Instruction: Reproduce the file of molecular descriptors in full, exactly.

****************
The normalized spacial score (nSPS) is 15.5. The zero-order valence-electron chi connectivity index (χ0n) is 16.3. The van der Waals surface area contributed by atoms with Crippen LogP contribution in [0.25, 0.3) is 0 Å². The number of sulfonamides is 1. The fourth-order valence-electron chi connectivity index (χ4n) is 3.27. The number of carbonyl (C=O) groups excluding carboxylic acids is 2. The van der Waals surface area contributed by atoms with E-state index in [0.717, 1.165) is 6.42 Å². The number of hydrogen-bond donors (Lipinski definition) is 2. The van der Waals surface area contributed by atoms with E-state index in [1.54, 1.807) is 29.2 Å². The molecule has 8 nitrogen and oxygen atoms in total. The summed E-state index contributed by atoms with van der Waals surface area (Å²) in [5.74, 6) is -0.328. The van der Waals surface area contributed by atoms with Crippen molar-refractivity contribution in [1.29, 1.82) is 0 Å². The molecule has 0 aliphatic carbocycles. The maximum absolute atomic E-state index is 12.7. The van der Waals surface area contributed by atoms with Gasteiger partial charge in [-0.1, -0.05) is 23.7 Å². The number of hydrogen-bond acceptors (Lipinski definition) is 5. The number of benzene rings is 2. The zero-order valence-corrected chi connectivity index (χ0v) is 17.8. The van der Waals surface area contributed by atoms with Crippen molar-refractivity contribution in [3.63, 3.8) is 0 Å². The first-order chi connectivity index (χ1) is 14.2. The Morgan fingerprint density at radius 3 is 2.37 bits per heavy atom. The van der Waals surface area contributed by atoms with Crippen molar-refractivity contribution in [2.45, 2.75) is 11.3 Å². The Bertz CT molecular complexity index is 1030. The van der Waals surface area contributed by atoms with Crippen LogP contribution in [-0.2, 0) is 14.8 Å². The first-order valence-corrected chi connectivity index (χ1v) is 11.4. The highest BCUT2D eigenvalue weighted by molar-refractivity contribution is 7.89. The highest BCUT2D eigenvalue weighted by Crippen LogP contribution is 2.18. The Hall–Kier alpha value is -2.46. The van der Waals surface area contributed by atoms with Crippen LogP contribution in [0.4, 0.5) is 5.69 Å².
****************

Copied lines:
The normalized spacial score (nSPS) is 15.5. The zero-order valence-electron chi connectivity index (χ0n) is 16.3. The van der Waals surface area contributed by atoms with Crippen LogP contribution in [0.25, 0.3) is 0 Å². The number of sulfonamides is 1. The fourth-order valence-electron chi connectivity index (χ4n) is 3.27. The number of carbonyl (C=O) groups excluding carboxylic acids is 2. The van der Waals surface area contributed by atoms with E-state index in [0.717, 1.165) is 6.42 Å². The number of hydrogen-bond donors (Lipinski definition) is 2. The van der Waals surface area contributed by atoms with E-state index in [1.54, 1.807) is 29.2 Å². The molecule has 8 nitrogen and oxygen atoms in total. The summed E-state index contributed by atoms with van der Waals surface area (Å²) in [5.74, 6) is -0.328. The van der Waals surface area contributed by atoms with Crippen molar-refractivity contribution in [1.29, 1.82) is 0 Å². The molecule has 0 aliphatic carbocycles. The maximum absolute atomic E-state index is 12.7. The van der Waals surface area contributed by atoms with Gasteiger partial charge in [-0.1, -0.05) is 23.7 Å². The number of hydrogen-bond acceptors (Lipinski definition) is 5. The number of benzene rings is 2. The zero-order valence-corrected chi connectivity index (χ0v) is 17.8. The van der Waals surface area contributed by atoms with Crippen molar-refractivity contribution in [3.63, 3.8) is 0 Å². The first-order chi connectivity index (χ1) is 14.2. The Morgan fingerprint density at radius 3 is 2.37 bits per heavy atom. The van der Waals surface area contributed by atoms with Crippen molar-refractivity contribution in [2.45, 2.75) is 11.3 Å². The Bertz CT molecular complexity index is 1030. The van der Waals surface area contributed by atoms with Crippen LogP contribution in [-0.2, 0) is 14.8 Å². The first-order valence-corrected chi connectivity index (χ1v) is 11.4. The highest BCUT2D eigenvalue weighted by molar-refractivity contribution is 7.89. The highest BCUT2D eigenvalue weighted by Crippen LogP contribution is 2.18. The Hall–Kier alpha value is -2.46. The van der Waals surface area contributed by atoms with Crippen LogP contribution in [0.4, 0.5) is 5.69 Å².